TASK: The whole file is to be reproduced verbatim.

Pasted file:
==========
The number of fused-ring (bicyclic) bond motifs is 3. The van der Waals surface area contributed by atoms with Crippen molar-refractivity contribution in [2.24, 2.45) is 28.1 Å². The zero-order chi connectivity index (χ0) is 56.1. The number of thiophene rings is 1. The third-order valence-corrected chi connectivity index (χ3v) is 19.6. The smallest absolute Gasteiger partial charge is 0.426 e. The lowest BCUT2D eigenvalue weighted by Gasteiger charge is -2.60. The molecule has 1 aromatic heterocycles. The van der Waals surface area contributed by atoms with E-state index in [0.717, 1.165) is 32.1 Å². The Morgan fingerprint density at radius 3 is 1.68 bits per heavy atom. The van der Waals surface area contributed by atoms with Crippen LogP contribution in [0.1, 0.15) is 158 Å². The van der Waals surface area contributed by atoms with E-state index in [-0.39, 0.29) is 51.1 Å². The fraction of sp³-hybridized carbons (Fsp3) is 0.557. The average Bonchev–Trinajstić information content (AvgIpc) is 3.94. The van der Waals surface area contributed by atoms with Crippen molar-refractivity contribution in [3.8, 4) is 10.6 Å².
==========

The number of fused-ring (bicyclic) bond motifs is 3. The van der Waals surface area contributed by atoms with Crippen molar-refractivity contribution in [2.24, 2.45) is 28.1 Å². The zero-order chi connectivity index (χ0) is 56.1. The number of thiophene rings is 1. The third-order valence-corrected chi connectivity index (χ3v) is 19.6. The smallest absolute Gasteiger partial charge is 0.426 e. The lowest BCUT2D eigenvalue weighted by Gasteiger charge is -2.60. The molecule has 1 aromatic heterocycles. The van der Waals surface area contributed by atoms with E-state index in [0.717, 1.165) is 32.1 Å². The Morgan fingerprint density at radius 3 is 1.68 bits per heavy atom. The van der Waals surface area contributed by atoms with Crippen LogP contribution in [0.1, 0.15) is 158 Å². The van der Waals surface area contributed by atoms with E-state index in [-0.39, 0.29) is 51.1 Å². The fraction of sp³-hybridized carbons (Fsp3) is 0.557. The average Bonchev–Trinajstić information content (AvgIpc) is 3.94. The van der Waals surface area contributed by atoms with Crippen molar-refractivity contribution in [3.8, 4) is 10.6 Å².